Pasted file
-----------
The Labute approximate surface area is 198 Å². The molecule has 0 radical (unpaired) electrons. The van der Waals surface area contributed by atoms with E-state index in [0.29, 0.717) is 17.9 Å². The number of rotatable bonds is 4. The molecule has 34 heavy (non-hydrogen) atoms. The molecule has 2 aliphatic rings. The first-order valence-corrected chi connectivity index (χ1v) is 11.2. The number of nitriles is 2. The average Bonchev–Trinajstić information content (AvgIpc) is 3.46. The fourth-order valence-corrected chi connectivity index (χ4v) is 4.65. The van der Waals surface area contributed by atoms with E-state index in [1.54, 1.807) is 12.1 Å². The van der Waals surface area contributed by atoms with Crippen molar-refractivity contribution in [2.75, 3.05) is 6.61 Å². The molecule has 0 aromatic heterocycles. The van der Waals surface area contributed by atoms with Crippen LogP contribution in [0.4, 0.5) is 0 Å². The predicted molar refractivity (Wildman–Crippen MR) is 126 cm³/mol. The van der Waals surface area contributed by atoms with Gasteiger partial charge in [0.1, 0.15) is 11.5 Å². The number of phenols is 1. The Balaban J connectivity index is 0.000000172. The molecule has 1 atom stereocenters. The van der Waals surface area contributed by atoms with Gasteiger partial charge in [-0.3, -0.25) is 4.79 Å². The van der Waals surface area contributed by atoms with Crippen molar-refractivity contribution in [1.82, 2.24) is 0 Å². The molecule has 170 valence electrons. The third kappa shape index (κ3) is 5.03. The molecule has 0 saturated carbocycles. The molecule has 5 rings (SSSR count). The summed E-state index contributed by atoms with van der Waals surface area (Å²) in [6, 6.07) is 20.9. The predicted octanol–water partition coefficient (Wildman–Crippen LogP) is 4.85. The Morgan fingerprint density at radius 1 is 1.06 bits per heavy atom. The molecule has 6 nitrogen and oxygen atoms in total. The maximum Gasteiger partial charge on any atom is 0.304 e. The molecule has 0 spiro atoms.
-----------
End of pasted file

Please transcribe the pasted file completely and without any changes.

The Labute approximate surface area is 198 Å². The molecule has 0 radical (unpaired) electrons. The van der Waals surface area contributed by atoms with E-state index in [0.29, 0.717) is 17.9 Å². The number of rotatable bonds is 4. The molecule has 34 heavy (non-hydrogen) atoms. The molecule has 2 aliphatic rings. The first-order valence-corrected chi connectivity index (χ1v) is 11.2. The number of nitriles is 2. The average Bonchev–Trinajstić information content (AvgIpc) is 3.46. The fourth-order valence-corrected chi connectivity index (χ4v) is 4.65. The van der Waals surface area contributed by atoms with E-state index in [1.54, 1.807) is 12.1 Å². The van der Waals surface area contributed by atoms with Crippen molar-refractivity contribution in [2.75, 3.05) is 6.61 Å². The molecule has 0 aromatic heterocycles. The van der Waals surface area contributed by atoms with Crippen LogP contribution in [0.4, 0.5) is 0 Å². The predicted molar refractivity (Wildman–Crippen MR) is 126 cm³/mol. The van der Waals surface area contributed by atoms with Gasteiger partial charge in [0.1, 0.15) is 11.5 Å². The number of phenols is 1. The Balaban J connectivity index is 0.000000172. The molecule has 1 atom stereocenters. The van der Waals surface area contributed by atoms with Gasteiger partial charge in [-0.3, -0.25) is 4.79 Å². The van der Waals surface area contributed by atoms with Crippen molar-refractivity contribution in [1.82, 2.24) is 0 Å². The molecule has 170 valence electrons. The third kappa shape index (κ3) is 5.03. The molecule has 0 saturated carbocycles. The molecule has 5 rings (SSSR count). The summed E-state index contributed by atoms with van der Waals surface area (Å²) in [6, 6.07) is 20.9. The predicted octanol–water partition coefficient (Wildman–Crippen LogP) is 4.85. The Morgan fingerprint density at radius 1 is 1.06 bits per heavy atom. The molecule has 6 nitrogen and oxygen atoms in total. The maximum Gasteiger partial charge on any atom is 0.304 e. The molecule has 0 spiro atoms.